In foundations of mathematics, philosophy of mathematics, and philosophy of logic, formalism is a theory that holds that statements of mathematics and logic can be thought of as statements about the consequences of certain string manipulation rules.
For example, Euclidean geometry can be seen as a game whose play consists in moving around certain strings of symbols called axioms according to a set of rules called "rules of inference" to generate new strings. In playing this game one can "prove" that the Pythagorean theorem is valid because the string representing the Pythagorean theorem can be constructed using only the stated rules.
According to formalism, the truths expressed in logic and mathematics are not about numbers, sets, or triangles or any other contensive subject matter — in fact, they aren't "about" anything at all. They are syntactic forms whose shapes and locations have no meaning unless they are given an interpretation (or semantics).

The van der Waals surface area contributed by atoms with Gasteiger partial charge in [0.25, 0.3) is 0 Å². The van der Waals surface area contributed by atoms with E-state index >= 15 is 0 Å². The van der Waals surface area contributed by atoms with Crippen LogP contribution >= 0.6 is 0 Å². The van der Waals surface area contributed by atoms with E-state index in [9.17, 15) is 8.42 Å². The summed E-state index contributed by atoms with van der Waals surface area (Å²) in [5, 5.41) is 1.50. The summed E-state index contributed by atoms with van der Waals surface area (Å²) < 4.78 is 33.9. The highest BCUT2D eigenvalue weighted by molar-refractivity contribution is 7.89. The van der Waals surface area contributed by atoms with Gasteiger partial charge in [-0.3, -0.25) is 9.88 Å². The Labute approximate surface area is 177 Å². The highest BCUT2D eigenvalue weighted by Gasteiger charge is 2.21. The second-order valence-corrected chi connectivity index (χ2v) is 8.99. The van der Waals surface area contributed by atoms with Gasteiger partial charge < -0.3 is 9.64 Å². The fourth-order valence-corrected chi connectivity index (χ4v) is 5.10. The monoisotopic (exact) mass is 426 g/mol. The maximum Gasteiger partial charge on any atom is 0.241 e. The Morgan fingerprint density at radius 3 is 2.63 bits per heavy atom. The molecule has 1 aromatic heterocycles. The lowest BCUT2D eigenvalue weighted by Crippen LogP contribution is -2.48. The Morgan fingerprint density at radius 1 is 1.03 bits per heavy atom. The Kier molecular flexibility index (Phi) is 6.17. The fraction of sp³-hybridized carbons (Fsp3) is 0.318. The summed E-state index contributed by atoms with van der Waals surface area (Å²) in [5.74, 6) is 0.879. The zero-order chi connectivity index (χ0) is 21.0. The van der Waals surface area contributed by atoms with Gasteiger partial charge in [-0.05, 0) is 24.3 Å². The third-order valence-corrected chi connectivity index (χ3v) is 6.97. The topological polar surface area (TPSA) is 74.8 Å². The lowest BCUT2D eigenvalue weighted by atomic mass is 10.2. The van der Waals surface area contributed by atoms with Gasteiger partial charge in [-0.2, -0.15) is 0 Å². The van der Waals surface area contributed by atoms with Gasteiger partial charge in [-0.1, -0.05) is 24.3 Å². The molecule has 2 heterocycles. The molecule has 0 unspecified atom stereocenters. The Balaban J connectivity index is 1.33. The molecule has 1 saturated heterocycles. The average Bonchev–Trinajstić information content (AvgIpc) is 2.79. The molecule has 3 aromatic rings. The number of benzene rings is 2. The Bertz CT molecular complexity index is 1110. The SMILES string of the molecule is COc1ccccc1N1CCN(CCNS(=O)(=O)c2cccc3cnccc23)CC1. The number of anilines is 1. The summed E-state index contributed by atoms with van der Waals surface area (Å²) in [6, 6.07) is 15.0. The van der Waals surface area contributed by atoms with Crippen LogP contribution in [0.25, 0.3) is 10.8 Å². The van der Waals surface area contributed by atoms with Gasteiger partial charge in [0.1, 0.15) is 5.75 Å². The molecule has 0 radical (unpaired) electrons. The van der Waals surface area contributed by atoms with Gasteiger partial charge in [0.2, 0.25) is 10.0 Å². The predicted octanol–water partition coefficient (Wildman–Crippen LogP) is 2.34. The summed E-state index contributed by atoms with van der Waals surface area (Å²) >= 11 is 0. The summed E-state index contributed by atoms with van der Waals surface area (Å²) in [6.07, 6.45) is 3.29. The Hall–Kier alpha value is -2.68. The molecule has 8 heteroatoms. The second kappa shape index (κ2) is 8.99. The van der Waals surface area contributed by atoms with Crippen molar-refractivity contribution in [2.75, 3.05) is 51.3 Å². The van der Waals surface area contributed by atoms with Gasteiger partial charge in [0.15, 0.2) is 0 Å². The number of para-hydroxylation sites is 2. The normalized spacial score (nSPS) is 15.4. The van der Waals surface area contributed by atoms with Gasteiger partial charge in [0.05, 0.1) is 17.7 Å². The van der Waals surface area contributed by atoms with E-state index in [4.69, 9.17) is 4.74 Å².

Formalism is associated with rigorous method. In common use, a formalism means the out-turn of the effort towards formalisation of a given limited area. In other words, matters can be formally discussed once captured in a formal system, or commonly enough within something formalisable with claims to be one. Complete formalisation is in the domain of computer science.
Formalism stresses axiomatic proofs using theorems, specifically associated with David Hilbert. A formalist is a person who belongs to the school of formalism, which is a certain mathematical-philosophical doctrine descending from Hilbert.